Ensuring you get the medical care you want in an emergency is a team effort which includes your attorney, your doctor, your healthcare agent, and your family and loved ones. However, none of these people can be part of the team if they are unaware of your preferences.
Here are five things to discuss with your doctor to make sure he or she is in the loop:
- Your Advance Health Care Directive.
If you have already created an Advance Health Care Directive, give a copy of it to your primary care physician. It can be even more helpful to briefly discuss the document with your doctor and have him/her sign off on it, if possible. This prevents any unwelcome surprises, should an accident occur.
- Your wishes for medical treatment if you are incapacitated.
Part of creating an Advance Health Care Directive is outlining your wishes for medical treatment if you are incapacitated. This is more than just making a decision about a DNR (#5). This also includes what medications or treatments you would like to receive and under what circumstances, where you would like to receive long-term treatment if necessary, and who you would like to be involved in medical decision-making. (The involved person may or may not be your spouse, your parents, and/or your favorite doctor or doctors.)
- Your health care agent.
This is the person who will be making medical decisions for you if you are unable to make them for yourself. Telling your doctor who the person is and why you chose them can make all the difference.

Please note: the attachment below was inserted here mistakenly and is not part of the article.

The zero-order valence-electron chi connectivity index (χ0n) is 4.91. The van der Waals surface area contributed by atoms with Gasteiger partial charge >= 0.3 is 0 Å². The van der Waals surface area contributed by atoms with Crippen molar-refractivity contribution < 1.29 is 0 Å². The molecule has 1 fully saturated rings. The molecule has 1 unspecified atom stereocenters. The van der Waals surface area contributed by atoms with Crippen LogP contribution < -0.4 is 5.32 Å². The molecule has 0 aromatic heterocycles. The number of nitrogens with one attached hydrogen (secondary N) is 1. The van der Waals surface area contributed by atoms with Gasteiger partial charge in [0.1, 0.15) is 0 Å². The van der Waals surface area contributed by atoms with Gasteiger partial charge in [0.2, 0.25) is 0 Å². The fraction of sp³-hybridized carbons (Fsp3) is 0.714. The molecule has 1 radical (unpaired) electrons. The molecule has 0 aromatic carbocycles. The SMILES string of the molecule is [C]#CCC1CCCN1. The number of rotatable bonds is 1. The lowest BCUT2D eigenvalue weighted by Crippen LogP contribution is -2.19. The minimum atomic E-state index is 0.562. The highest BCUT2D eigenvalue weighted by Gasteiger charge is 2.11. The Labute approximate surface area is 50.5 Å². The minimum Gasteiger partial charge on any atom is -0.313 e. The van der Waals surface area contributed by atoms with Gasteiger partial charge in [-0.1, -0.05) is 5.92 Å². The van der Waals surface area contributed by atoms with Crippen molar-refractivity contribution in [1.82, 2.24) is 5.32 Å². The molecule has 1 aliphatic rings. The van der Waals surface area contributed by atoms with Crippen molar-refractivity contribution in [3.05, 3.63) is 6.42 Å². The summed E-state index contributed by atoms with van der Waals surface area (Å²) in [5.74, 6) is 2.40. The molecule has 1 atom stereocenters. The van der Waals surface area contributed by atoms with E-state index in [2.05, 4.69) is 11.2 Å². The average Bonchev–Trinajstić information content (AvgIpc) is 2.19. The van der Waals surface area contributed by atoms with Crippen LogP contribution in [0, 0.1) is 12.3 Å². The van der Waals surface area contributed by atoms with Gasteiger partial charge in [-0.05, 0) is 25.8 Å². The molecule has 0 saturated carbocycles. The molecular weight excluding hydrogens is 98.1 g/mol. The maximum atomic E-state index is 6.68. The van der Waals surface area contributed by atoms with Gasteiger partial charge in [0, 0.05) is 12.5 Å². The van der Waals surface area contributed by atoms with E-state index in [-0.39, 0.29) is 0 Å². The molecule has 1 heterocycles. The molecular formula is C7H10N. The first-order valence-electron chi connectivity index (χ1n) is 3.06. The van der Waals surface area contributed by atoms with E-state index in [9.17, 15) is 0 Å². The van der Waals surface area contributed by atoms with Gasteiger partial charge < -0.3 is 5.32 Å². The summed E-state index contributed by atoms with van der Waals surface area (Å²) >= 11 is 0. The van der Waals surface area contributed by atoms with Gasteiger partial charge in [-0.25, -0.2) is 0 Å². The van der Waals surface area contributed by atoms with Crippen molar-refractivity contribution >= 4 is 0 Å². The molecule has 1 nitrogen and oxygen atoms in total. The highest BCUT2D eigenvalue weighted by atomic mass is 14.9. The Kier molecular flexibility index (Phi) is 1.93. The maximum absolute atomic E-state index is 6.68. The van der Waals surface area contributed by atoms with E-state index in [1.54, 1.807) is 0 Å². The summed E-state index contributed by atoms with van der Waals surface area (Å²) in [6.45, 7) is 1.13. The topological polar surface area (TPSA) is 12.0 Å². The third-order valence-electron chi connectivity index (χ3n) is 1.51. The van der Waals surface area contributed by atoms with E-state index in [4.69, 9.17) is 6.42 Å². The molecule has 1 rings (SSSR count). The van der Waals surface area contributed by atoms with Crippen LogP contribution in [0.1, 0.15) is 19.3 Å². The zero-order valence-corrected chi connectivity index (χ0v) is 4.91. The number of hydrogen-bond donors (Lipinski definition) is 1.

- Your HIPAA Authorization.
This is the document that gives medical staff permission to share information about your health status with certain people. You can sign a generic HIPAA Authorization with us as part of your Estate Plan, but your physician and local hospital may request their own forms be signed. Ask your doctor how to ensure that the right people are getting the right information in case of emergency.
- The inclusion (or lack) of a DNR statement in your medical file.
We hope this will never be necessary, but we all learned our lesson from the Terri Shiavo case — which lasted from 1990 to her death in 2005). We know that it is better to be safe than sorry when it comes to your end-of-life wishes. Talk to your doctor about under what circumstances you would or wouldn’t want life-saving treatment, and the best way to include these wishes in your Advance Health Care Directive AND in your medical file.